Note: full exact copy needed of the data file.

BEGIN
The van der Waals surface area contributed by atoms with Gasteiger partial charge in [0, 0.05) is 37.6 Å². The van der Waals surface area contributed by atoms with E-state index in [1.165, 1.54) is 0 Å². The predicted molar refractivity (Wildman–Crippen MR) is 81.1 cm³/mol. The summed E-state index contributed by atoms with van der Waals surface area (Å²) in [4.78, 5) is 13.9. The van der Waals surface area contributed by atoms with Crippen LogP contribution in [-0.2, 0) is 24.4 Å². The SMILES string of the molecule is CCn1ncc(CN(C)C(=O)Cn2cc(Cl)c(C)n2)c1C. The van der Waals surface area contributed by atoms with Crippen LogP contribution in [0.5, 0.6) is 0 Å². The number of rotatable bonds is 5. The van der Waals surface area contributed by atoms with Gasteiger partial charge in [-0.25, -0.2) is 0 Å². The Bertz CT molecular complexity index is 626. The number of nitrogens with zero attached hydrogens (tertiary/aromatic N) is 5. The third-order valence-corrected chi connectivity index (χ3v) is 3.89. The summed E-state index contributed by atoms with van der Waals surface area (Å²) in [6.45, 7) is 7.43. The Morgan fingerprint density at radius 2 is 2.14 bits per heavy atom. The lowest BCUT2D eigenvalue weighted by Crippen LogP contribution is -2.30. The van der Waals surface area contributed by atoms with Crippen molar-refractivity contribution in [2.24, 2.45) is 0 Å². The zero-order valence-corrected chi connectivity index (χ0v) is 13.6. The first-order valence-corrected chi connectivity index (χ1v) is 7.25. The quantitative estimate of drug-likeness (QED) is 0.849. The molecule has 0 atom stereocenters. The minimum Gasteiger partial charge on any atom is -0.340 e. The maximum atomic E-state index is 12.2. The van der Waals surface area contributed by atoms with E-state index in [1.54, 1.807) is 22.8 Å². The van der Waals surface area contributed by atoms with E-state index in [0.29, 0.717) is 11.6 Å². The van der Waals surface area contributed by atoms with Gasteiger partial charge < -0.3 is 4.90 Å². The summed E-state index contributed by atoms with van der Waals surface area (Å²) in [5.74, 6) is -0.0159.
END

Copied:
The van der Waals surface area contributed by atoms with Gasteiger partial charge in [0, 0.05) is 37.6 Å². The van der Waals surface area contributed by atoms with E-state index in [1.165, 1.54) is 0 Å². The predicted molar refractivity (Wildman–Crippen MR) is 81.1 cm³/mol. The summed E-state index contributed by atoms with van der Waals surface area (Å²) in [4.78, 5) is 13.9. The van der Waals surface area contributed by atoms with Crippen LogP contribution in [-0.2, 0) is 24.4 Å². The SMILES string of the molecule is CCn1ncc(CN(C)C(=O)Cn2cc(Cl)c(C)n2)c1C. The van der Waals surface area contributed by atoms with Crippen LogP contribution in [0.5, 0.6) is 0 Å². The number of rotatable bonds is 5. The van der Waals surface area contributed by atoms with Gasteiger partial charge in [-0.25, -0.2) is 0 Å². The Bertz CT molecular complexity index is 626. The number of nitrogens with zero attached hydrogens (tertiary/aromatic N) is 5. The third-order valence-corrected chi connectivity index (χ3v) is 3.89. The summed E-state index contributed by atoms with van der Waals surface area (Å²) in [6.45, 7) is 7.43. The Morgan fingerprint density at radius 2 is 2.14 bits per heavy atom. The lowest BCUT2D eigenvalue weighted by Crippen LogP contribution is -2.30. The van der Waals surface area contributed by atoms with Crippen molar-refractivity contribution in [2.24, 2.45) is 0 Å². The zero-order valence-corrected chi connectivity index (χ0v) is 13.6. The first-order valence-corrected chi connectivity index (χ1v) is 7.25. The quantitative estimate of drug-likeness (QED) is 0.849. The molecule has 0 atom stereocenters. The minimum Gasteiger partial charge on any atom is -0.340 e. The maximum atomic E-state index is 12.2. The van der Waals surface area contributed by atoms with E-state index in [1.54, 1.807) is 22.8 Å². The van der Waals surface area contributed by atoms with E-state index in [0.29, 0.717) is 11.6 Å². The van der Waals surface area contributed by atoms with Gasteiger partial charge < -0.3 is 4.90 Å². The summed E-state index contributed by atoms with van der Waals surface area (Å²) in [5.74, 6) is -0.0159.